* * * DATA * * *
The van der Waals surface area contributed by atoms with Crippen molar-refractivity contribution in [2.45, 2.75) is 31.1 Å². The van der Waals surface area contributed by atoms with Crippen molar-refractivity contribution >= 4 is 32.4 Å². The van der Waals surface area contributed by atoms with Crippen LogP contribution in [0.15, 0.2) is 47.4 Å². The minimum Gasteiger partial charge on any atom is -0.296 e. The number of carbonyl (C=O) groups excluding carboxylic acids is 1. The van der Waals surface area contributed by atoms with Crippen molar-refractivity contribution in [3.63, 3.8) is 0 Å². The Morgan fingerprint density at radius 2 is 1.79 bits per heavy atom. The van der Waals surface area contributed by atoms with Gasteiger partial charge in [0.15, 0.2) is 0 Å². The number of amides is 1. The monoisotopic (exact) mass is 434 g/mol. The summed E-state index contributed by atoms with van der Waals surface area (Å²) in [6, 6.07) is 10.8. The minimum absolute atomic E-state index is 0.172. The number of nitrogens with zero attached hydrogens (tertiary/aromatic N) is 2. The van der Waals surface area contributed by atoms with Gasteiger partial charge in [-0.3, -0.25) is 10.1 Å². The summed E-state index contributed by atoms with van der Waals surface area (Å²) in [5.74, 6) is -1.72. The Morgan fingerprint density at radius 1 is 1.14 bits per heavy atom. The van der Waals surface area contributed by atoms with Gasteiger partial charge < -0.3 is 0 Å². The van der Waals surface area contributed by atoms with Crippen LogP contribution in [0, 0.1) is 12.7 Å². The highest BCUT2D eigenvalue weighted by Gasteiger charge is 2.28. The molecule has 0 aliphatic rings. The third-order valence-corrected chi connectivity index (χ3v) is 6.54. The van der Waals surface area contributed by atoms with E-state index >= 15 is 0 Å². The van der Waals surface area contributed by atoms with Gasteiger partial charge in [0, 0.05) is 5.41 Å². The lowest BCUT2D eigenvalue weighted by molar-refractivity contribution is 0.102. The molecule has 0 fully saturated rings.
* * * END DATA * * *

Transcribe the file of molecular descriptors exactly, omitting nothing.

The van der Waals surface area contributed by atoms with Crippen molar-refractivity contribution in [2.45, 2.75) is 31.1 Å². The van der Waals surface area contributed by atoms with Crippen molar-refractivity contribution >= 4 is 32.4 Å². The van der Waals surface area contributed by atoms with Crippen LogP contribution in [0.15, 0.2) is 47.4 Å². The minimum Gasteiger partial charge on any atom is -0.296 e. The number of carbonyl (C=O) groups excluding carboxylic acids is 1. The van der Waals surface area contributed by atoms with Crippen molar-refractivity contribution in [3.63, 3.8) is 0 Å². The Morgan fingerprint density at radius 2 is 1.79 bits per heavy atom. The van der Waals surface area contributed by atoms with Gasteiger partial charge in [0.15, 0.2) is 0 Å². The number of amides is 1. The monoisotopic (exact) mass is 434 g/mol. The summed E-state index contributed by atoms with van der Waals surface area (Å²) in [6, 6.07) is 10.8. The minimum absolute atomic E-state index is 0.172. The number of nitrogens with zero attached hydrogens (tertiary/aromatic N) is 2. The van der Waals surface area contributed by atoms with Gasteiger partial charge in [-0.3, -0.25) is 10.1 Å². The summed E-state index contributed by atoms with van der Waals surface area (Å²) in [5.74, 6) is -1.72. The Morgan fingerprint density at radius 1 is 1.14 bits per heavy atom. The van der Waals surface area contributed by atoms with Gasteiger partial charge < -0.3 is 0 Å². The van der Waals surface area contributed by atoms with Crippen LogP contribution in [0, 0.1) is 12.7 Å². The highest BCUT2D eigenvalue weighted by Gasteiger charge is 2.28. The molecule has 0 aliphatic rings. The third-order valence-corrected chi connectivity index (χ3v) is 6.54. The van der Waals surface area contributed by atoms with E-state index >= 15 is 0 Å². The van der Waals surface area contributed by atoms with Gasteiger partial charge in [0, 0.05) is 5.41 Å². The lowest BCUT2D eigenvalue weighted by molar-refractivity contribution is 0.102. The molecule has 0 fully saturated rings.